Roland is continuing its series of tiny synths with some unlikely additions – the 1985 JX-8P and 1991 JD-800. But maybe the big news is, under the hood, you finally get serious polyphony.

That’ll be the JD-80 (JD-800) and JX-08 (JX-8P), US$399.99 each, with USB bus power or batteries just like the other Boutique range. Coming to the USA in January. (I have to check worldwide availability.)

Okay, let’s be honest – the JD-800 might rank dead last as a candidate for Boutique treatment, on the face of it. Kids, ask your parents, but basically, the whole point of the JD-800 in the 1990s was putting as many controls and faders and knobs and editing on a really big synth as possible. The basic form factor of the Boutique Series is essentially the TB-303 and TD-606 – so the very opposite of that. You can shrink down an 808, since the original had a lot of space. But the JD-800?

The explanation of why Roland suddenly has runaway JD-800 fever, at least, is simpler – a lot of you evidently now love the D-50 all over again, which you’ve translated into buying a bunch of the D-50 Boutique. (Maybe not you reading this but… someone.) The JD-800 is basically the more 90s, more rave-y, more expansive D-50 with a ton of editing. You just have to then buy into the idea of it being newly minimal.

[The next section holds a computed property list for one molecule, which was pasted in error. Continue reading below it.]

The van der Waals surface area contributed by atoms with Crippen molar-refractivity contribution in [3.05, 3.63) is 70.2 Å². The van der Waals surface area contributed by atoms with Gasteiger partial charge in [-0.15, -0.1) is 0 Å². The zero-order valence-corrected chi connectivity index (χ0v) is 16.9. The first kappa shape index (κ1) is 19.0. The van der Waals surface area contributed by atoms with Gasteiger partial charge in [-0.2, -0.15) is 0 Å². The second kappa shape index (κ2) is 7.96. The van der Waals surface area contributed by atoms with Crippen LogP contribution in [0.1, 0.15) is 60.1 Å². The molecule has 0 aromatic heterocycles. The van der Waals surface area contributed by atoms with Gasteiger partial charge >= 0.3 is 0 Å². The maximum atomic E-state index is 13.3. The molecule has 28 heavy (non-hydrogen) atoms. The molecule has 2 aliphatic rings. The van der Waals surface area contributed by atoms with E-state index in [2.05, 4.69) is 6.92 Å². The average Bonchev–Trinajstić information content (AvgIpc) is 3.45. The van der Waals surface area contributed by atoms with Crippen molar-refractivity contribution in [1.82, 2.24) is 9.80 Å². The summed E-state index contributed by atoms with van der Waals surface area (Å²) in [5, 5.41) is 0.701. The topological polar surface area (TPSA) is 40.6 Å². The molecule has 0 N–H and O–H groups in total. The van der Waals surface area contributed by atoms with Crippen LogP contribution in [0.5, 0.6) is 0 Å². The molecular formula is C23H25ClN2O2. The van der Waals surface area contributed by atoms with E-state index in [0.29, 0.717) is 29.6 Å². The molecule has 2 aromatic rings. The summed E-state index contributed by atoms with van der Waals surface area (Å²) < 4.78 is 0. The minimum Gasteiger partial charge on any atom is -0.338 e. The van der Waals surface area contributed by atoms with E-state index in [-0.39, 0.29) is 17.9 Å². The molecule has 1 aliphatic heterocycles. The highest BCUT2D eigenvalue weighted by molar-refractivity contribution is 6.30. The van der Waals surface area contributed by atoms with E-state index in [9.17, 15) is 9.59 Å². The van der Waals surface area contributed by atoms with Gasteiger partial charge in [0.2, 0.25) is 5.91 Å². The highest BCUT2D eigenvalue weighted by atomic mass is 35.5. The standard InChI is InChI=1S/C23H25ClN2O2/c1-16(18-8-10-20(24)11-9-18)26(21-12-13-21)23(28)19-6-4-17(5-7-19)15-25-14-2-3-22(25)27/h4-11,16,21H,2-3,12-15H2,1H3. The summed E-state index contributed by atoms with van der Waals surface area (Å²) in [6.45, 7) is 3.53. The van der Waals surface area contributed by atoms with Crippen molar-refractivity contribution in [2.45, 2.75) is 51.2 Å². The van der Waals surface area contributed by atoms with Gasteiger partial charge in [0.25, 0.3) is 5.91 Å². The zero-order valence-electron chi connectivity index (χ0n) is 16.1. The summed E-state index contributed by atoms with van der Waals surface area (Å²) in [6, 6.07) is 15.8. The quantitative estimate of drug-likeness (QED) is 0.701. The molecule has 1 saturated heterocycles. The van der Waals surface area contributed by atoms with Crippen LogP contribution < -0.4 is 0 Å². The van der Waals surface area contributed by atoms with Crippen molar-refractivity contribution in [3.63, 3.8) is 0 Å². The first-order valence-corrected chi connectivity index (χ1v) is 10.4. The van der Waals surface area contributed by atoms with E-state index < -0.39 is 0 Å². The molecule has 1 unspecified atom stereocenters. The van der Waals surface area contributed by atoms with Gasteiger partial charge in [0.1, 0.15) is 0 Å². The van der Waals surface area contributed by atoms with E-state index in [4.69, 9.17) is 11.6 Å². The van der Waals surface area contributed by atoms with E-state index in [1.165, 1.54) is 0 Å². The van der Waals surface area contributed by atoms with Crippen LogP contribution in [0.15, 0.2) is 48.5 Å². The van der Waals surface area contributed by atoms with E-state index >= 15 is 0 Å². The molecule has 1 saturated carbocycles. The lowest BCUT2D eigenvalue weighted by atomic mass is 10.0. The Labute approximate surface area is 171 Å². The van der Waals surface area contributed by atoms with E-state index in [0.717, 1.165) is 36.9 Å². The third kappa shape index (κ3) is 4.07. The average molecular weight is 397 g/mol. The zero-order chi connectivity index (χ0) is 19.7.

For more background, I wrote about some of the best music made on this instrument, which included the chance to talk to Mouse on Mars, A Guy Called Gerald, Ingmar Koch (Air Liquide), and King Britt about it – and they all raved:

The JX-8P is more one for history buffs, but it’s nice to see it get a (small) homage. Unlike the JD-800, the JX-8P actually gets more control in this reimagining. Plus the timing is right for anything capable of some 80s sounds. (See also: Depeche Mode, Biosphere, Tangerine Dream, and yes, 808 State.)

Not a Photoshop job. Actual product shot of the JD-08.
And for an 80s alternative (and one that looks a little more comfortably like a Boutique), there’s the JX-08.